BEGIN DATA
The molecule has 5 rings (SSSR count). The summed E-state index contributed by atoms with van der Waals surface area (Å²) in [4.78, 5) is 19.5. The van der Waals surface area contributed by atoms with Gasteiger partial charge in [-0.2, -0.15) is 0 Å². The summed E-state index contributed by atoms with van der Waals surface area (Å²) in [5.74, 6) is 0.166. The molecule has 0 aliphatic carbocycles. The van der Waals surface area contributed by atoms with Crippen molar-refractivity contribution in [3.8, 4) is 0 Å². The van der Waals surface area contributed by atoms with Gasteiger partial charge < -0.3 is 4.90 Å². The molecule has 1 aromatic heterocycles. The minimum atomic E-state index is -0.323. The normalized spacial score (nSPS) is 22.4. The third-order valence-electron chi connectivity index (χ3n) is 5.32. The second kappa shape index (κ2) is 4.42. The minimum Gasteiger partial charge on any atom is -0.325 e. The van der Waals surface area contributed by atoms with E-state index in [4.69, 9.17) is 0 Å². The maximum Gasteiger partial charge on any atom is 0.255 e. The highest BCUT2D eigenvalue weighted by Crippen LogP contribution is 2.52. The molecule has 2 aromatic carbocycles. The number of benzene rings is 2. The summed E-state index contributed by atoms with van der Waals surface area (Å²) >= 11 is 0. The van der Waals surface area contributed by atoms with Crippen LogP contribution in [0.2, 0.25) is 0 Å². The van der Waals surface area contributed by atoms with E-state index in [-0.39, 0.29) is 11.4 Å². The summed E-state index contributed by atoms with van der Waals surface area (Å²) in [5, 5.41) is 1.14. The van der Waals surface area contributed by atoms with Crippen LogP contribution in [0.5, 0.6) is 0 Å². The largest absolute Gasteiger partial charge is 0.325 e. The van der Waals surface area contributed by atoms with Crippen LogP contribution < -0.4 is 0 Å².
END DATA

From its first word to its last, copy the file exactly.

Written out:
The molecule has 5 rings (SSSR count). The summed E-state index contributed by atoms with van der Waals surface area (Å²) in [4.78, 5) is 19.5. The van der Waals surface area contributed by atoms with Gasteiger partial charge in [-0.2, -0.15) is 0 Å². The summed E-state index contributed by atoms with van der Waals surface area (Å²) in [5.74, 6) is 0.166. The molecule has 0 aliphatic carbocycles. The van der Waals surface area contributed by atoms with Crippen molar-refractivity contribution in [3.8, 4) is 0 Å². The van der Waals surface area contributed by atoms with Gasteiger partial charge < -0.3 is 4.90 Å². The molecule has 1 aromatic heterocycles. The minimum atomic E-state index is -0.323. The normalized spacial score (nSPS) is 22.4. The third-order valence-electron chi connectivity index (χ3n) is 5.32. The second kappa shape index (κ2) is 4.42. The minimum Gasteiger partial charge on any atom is -0.325 e. The van der Waals surface area contributed by atoms with E-state index in [4.69, 9.17) is 0 Å². The maximum Gasteiger partial charge on any atom is 0.255 e. The highest BCUT2D eigenvalue weighted by Crippen LogP contribution is 2.52. The molecule has 2 aromatic carbocycles. The number of benzene rings is 2. The summed E-state index contributed by atoms with van der Waals surface area (Å²) >= 11 is 0. The van der Waals surface area contributed by atoms with Crippen LogP contribution in [0.2, 0.25) is 0 Å². The van der Waals surface area contributed by atoms with E-state index in [-0.39, 0.29) is 11.4 Å². The summed E-state index contributed by atoms with van der Waals surface area (Å²) in [5, 5.41) is 1.14. The van der Waals surface area contributed by atoms with Crippen LogP contribution in [0.5, 0.6) is 0 Å². The largest absolute Gasteiger partial charge is 0.325 e. The van der Waals surface area contributed by atoms with Crippen LogP contribution < -0.4 is 0 Å².